While the laws surrounding immigration continue to fluctuate, some of the basic ways to obtain United States citizenship remain the same. If you have concerns about obtaining citizenship for your child, it is important to understand the complex set of laws that govern citizenship and immigration.
If you're looking into adopting a child from abroad, then you've likely heard about the Hague Adoption Convention. This international treaty first became effective beginning on April 1, 2008 in the United States.
If you're brought to a new country as a child, you have no choice in the matter. Your parents or guardians are the ones making decisions that change your life.
Some children come to the United States without citizenship. They may actually be American, born to American parents, but not yet be confirmed as citizens.
Deferred Action for Childhood Arrivals (DACA), was put into place in 2012. Unfortunately, it is coming to an end. Initially, the program was announced by the secretary of Homeland Security as a way for people who came to America as young children to request deferred action. The deferment could be filed for a period of up to two years. During that time, the individuals would be able to work and prevent deportation proceedings.
There are two common ways a child can qualify for automatic United States citizenship. The first is that any child born within the country gains United States citizenship the moment they are born. The second is that any child born abroad to an American citizen also automatically qualifies to receive United States citizenship at the time of their birth.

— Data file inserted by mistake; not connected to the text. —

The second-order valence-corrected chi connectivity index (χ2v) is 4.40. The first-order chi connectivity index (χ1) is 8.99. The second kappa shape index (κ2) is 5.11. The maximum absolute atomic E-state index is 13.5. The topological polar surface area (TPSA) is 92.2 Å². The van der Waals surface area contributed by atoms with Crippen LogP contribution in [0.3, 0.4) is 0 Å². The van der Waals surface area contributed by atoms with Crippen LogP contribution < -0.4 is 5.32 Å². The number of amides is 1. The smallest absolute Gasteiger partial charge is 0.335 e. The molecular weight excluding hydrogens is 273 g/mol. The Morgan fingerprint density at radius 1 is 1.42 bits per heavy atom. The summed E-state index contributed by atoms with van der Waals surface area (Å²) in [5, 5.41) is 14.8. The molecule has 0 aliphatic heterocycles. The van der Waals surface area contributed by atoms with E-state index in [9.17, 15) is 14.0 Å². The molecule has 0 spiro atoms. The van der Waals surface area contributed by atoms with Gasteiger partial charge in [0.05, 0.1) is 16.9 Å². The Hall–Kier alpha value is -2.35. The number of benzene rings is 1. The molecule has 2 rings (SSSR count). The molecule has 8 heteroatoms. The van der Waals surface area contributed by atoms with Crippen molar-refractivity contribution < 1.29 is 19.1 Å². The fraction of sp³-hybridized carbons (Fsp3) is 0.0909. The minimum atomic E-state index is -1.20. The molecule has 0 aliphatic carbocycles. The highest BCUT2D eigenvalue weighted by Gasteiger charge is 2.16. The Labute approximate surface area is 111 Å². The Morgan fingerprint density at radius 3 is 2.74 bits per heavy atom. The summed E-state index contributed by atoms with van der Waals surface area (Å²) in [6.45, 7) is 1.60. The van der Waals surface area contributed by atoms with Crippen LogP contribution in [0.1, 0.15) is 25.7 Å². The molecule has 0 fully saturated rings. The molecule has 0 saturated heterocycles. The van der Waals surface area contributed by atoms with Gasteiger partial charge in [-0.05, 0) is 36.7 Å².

If your child is born when you're not in the United States, you may think that he or she is automatically a citizen. In some ways, that's true. In others, it isn't. While your child may socially be recognized as an American, there are steps you actually have to take to get your child's citizenship recognized.
The Bureau of Consular Affairs at the U.S. State Department recommends that all American parents take time to procure citizenship for their internationally-adopted children in accordance with the Child Citizenship Act.
There are four main, traditional ways for an individual to become a citizen of the United States. Naturally, the first is simply through birth. Those who are born in a territory controlled by the U.S. or within the borders of the U.S. itself are citizens.
Immigration can be hard on kids. Have you ever wondered what they worry about, even when they live in the U.S ? For kids who have immigrated and those whose parents have immigrated, their fears can be surprisingly adult.